Toyota brings a convertible version of the FT-86 -- also known as the Scion FR-S -- to Geneva.
Toyota has taken a can opener to its wildly popular FT-86 sports car. Well, not quite, but the new FT-86 Open concept it is previewing at this week’s Geneva Motor Show is the long-rumored convertible version of the pint-sized 2+2.
A thinly disguised production model, the Open concept will soon show up in the U.S. as the Scion FR-S convertible. Meanwhile, a nearly identical model should also roll into Subaru showrooms around the world as the two makers partnered on the development of the little sports car.
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The concept model retains the basic layout and dimensions of the sports car, which is marketed under a variety of different badges around the world. That means a 2+2 seating layout, with a Subaru-derived “boxer” engine driving the rear wheels.
Toyota says it still has some engineering work ahead of it before bringing the Open to market.
In show car trim, the FT-86 Open makes its debut in an intense white paint scheme accented by a navy blue top, a color combination meant to evoke the “spirit and atmosphere of Milan, one of the world leaders in fashion design,” says Toyota.
The interior picks up on the color scheme and adds golden yellow carpets.
As with the current, coupe version, the Open is powered by a 2.0-liter horizontally opposed inline-four engine that turns out about 200 horsepower. It is paired to a short-throw manual gearbox, with a 6-speed automatic with paddle shifters offered as an option.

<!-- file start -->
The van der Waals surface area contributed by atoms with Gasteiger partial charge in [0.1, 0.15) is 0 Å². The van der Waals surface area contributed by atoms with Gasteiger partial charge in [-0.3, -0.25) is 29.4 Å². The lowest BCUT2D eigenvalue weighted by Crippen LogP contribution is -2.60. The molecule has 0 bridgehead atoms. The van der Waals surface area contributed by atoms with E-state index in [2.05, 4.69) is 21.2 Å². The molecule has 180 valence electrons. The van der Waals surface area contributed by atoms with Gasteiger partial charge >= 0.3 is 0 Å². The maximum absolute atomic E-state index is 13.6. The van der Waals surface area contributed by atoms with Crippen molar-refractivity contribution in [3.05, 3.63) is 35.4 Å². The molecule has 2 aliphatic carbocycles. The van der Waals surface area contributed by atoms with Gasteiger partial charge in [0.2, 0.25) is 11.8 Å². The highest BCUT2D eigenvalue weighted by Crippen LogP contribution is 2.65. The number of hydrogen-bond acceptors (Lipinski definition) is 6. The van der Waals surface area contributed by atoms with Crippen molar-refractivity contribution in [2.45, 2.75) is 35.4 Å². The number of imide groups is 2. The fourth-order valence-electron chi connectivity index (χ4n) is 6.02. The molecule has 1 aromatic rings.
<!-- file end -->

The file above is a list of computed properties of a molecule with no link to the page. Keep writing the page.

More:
The sports car has won kudos for its nimble road manners, enhanced by a MacPherson strut front and a double wishbone rear suspension. The FT-86 is equipped with oversized ventilated disc brakes.
The FT-86 Concept gets a distinctive blue-and-white color scheme - with contrasting yellow carpets.
How soon a production model will be added to the line-up remains to be seen. Toyota has thrown a caution flag, noting that it “has identified numerous areas within which further engineering evaluation must be undertaken” to ensure the sports car maintains its chassis rigidity, weight balance and aerodynamics – though the Japanese giant also notes that from the very beginning of the project the platform was “package protected” to ensure the possibility of adding a cabriolet edition later on.
One of the goals will be to make the convertible weight neutral – in other words, to ensure it stays as close as possible to the roughly 2,770 pound mass of the European coupe version.
Despite the challenges, most observers expect to see convertible versions of the Toyota FT-86, Scion FR-S – and the Subaru BRZ – in the near future. It will join a higher-performance turbo model that will also add more kick to the various models, one of the few other things fans have said the sports car needs.